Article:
Installation slated for October
By Lynn Burton
Sopris Sun Staff Writer
Houston and Carbondale don’t seem to have much in common.
Houston boasts a population of 2.1 million, while Carbondale logs in at about 6,000.
Houston sits near the Gulf of Mexico, while Carbondale rests in the Rocky Mountains.
Houston is generally hot and muggy, while Carbondale is cool and dry.
Houston is home to a National Football League team, while Carbondale must rely on the Roaring Fork Rams for its football fix.
And, Houston probably has more yoga studios than Carbondale.
So, what’s one noticeable similarity between Houston and Carbondale? Come October, Carbondale’s soon-to-be roundabout at Highway 133 and Main Street will be graced with a 20-foot-tall James Surls sculpture, the 35-foot sister piece of which was installed at a prominent intersection in Houston’s Upper Kirby district earlier this month.
Once again, however, there’s a difference between the two towns. Houston’s Surls sculpture cost private donors $800,000, while the noted sculptor is giving the town “Sewing the Future” at his cost — $200,000.
Jim and Connie Calaway have donated $100,000 for the cause and a team of locals, including Connie, has kicked off a drive to raise the rest.
“The Surls sculpture, centered in our new roundabout, is something our community can share with each other and our visitors,” said Jim Calaway, a retired oil-man and philanthropist. “It is intended to signify growth, has the potential to attract tourism, inspire creativity and add to our community’s sense of place. It will be the signature of our town.”
According to a hand-out prepared by the fund-raising team, “Sewing the Future” flows upward from a “standing vase” that is a metaphoric symbol of the female, giving forth the thread of life in all of its ways. The thread is placed through the eye of three needles, which represent human nature and includes art, science and philosophy. The sculpture’s other three elements include the jewel, the flower and the tree, which Surls has used for years.
“All of these elements derive from the very nature that gives us our existence on the earth,” Surls said. “The jewel is the equal to and represents the crystal in all its forms … . Parallel to this are the flower and the tree, both of which humans would be hard pressed to live without.”
Surls, a Texas native, moved to Missouri Heights several years ago and works out of a hangar-like studio near his home.
Fund-raising-team member Sue Edelstein said the idea for a Surls sculpture was hatched by herself and fellow Carbondale Public Arts Commission (CPAC) member Sherrill Stone about six years ago. At the time, there were no official CDOT plans for a roundabout on Highway 133 but the two women thought if there ever were one, a Surls sculpture should be placed in the center. The arts commission agreed and voted for the sculpture — if and when the roundabout was built.
Upon that vote, Edelstein and Stone drove up to Surls’s studio and made their pitch. “He immediately said yes,” Edelstein told The Sopris Sun. “We shook (hands) on it.”
Unknown to Edelstein when she and Stone first came up with their plan, Jim Calaway knew the sculptor and was a supporter dating back to their Houston days.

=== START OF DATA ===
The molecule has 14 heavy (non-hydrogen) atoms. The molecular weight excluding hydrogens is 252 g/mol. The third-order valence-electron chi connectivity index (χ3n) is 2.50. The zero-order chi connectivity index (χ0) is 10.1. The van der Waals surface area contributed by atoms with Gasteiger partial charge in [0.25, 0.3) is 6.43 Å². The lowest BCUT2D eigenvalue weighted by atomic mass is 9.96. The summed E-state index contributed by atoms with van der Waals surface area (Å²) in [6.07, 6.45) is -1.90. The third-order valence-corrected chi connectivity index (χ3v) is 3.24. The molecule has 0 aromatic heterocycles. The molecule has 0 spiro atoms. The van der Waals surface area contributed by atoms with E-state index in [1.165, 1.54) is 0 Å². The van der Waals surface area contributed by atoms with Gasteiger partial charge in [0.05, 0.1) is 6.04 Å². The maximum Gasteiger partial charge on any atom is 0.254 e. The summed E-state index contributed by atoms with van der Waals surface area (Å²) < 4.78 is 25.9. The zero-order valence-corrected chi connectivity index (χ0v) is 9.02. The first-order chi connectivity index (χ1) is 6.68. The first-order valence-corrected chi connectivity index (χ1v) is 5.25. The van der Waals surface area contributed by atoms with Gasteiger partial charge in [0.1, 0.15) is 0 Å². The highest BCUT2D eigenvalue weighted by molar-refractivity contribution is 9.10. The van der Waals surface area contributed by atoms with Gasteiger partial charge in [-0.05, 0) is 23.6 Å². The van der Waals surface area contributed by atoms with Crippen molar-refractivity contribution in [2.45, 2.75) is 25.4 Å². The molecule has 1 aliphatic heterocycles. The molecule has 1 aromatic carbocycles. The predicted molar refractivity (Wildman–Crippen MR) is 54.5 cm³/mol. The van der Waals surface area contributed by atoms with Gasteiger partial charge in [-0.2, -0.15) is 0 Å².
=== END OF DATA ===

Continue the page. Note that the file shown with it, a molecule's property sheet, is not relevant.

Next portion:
Finally, last summer, the Carbondale Board of Trustees held a public meeting to solicit other proposals or ideas for the roundabout. Nobody else proposed anything for the roundabout, let alone donating a sculpture, and the trustees voted 7-0 to allow the Surls piece.
The town’s landscaping plan for the roundabout shows ground-hugging flowers with the Surls sculpture atop a five-foot base, bringing the entire package to about the same height as the existing traffic light standards – which will go away when the roundabout goes in.
With Mount Sopris as a backdrop, Edelstein said “Sewing the Future” will first come into view for south-bound motorists at about the Family Dollar store. She said CPAC has plans for four pads on Highway 133 leading up to the roundabout that will support sculptures in the on-going aRT Around Town program.
Fund-raising team members Connie Calaway, Edelstein, Jody Ensign and Jay Walker Lodge Director Mark Kloster spoke enthusiastically about the Surls sculpture placement during a recent meeting in Edelstein’s art-packed home in River Valley Ranch.
Calaway and Edelstein are focusing on large donors, while Ensign and Kloster will reach out to other community members. At least one donor is already on board at the $20,000 level.
The community will get it first good look at a “Sewing the Future” scale model during the Carbondale Chamber of Commerce’s Highway 133 construction open house at Sopris Shopping Center on May 12. The push will continue during June’s First Friday celebration, at which time a new lineup of aRT Around Town sculptures will be unveiled. Surls himself is scheduled to discuss the sculpture, and his thoughts on public art, during upcoming Rotary club meetings and other gatherings.
Beyond bragging rights, and giving town residents, tourists and others an intriguing piece of sculpture to enjoy and contemplate, the fund-raising team said the placement should have a positive economic benefit for Carbondale.
“It’s called ‘art tourism’,” Edelstein explained. “People will go out of their way to see art.”
For example, she said she knows of a Dallas group that is coming to Colorado and is planning its stops around a Vail museum, the Aspen Art Museum and a private collection.
“This will bring people off of Highway 82,” Edelstein concluded, with the implication those people will stick around and eat in Carbondale restaurants and support other businesses.
For more information on the Surls sculpture fund-raising project, e-mail firstname.lastname@example.org.